Artificial Intelligence and video games have gone hand-in-hand ever since the first console. From programming the ghost’s actions in Pac Man to the multitude of people and cars that mill around the streets of Grand Theft Auto, AI and gaming are inextricably linked.
After Adrien Gaidon, a computer scientist at Xerox Research Center Europe, watched the trailer for Assassin’s Creed and thought it was a movie, he became fascinated in whether an AI algorithm could be fooled in the same way.
Using the game engine Unity, Gaidon created various scenes to help train deep learning algorithms and compared his findings to real-world scenarios. Whilst his results are yet to be published, we look forward to his findings.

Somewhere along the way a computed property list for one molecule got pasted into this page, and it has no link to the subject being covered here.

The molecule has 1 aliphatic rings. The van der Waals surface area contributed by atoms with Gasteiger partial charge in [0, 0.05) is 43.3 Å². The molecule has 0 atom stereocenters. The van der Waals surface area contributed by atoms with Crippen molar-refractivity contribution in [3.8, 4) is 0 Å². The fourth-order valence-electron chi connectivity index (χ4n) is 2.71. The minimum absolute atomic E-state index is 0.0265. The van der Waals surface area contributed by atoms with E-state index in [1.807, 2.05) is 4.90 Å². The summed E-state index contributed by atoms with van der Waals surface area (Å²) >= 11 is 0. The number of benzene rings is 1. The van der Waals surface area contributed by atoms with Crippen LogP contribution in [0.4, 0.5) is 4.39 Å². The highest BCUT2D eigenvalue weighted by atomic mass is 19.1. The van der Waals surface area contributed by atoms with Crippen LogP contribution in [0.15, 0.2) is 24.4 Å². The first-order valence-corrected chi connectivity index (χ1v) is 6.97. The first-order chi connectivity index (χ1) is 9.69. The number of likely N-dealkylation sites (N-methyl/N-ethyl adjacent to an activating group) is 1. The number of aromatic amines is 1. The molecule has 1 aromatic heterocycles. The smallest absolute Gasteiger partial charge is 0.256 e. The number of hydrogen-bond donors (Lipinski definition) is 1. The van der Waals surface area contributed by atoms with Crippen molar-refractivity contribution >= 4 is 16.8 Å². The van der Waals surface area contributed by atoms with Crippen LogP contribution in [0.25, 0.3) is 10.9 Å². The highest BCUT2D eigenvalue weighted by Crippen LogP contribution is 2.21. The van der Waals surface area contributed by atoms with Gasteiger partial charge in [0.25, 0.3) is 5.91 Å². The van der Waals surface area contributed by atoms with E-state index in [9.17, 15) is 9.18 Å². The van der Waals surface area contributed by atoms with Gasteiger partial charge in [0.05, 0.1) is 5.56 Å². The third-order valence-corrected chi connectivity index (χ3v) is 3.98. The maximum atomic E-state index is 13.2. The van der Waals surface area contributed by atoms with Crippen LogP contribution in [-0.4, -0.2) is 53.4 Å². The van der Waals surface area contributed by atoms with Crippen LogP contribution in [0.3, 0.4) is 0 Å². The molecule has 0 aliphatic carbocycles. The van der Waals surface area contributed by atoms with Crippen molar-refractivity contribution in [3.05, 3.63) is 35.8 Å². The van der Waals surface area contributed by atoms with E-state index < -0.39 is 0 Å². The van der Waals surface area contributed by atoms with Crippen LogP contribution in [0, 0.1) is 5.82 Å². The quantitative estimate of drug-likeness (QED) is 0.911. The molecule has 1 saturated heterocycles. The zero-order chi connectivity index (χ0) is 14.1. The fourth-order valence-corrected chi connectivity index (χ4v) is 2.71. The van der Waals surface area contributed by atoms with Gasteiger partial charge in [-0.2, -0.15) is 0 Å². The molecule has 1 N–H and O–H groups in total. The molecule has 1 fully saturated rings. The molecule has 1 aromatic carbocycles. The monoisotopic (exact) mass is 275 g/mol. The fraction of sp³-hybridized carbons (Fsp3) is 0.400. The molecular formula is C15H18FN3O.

Similar experiments have been run in Minecraft and Grand Theft Auto. Project Malmo is an open-source platform that allows AI experiments inside the digital realm of Minecraft and was created to support fundamental research into AI. Artur Filipowicz a scientist from Princeton University used Grand Theft Auto to help their AI algorithm to learn about stop signs. Its primary role was to train the AI to learn variations of stop signs including the ability to know they were actual stop signs even if they were partially obscured, in the shadows, dirty with mud or covered in snow.
AI has also evolved in the movies too, check out the infographic below from Enlightened Digital to see the various iterations of AI in movies.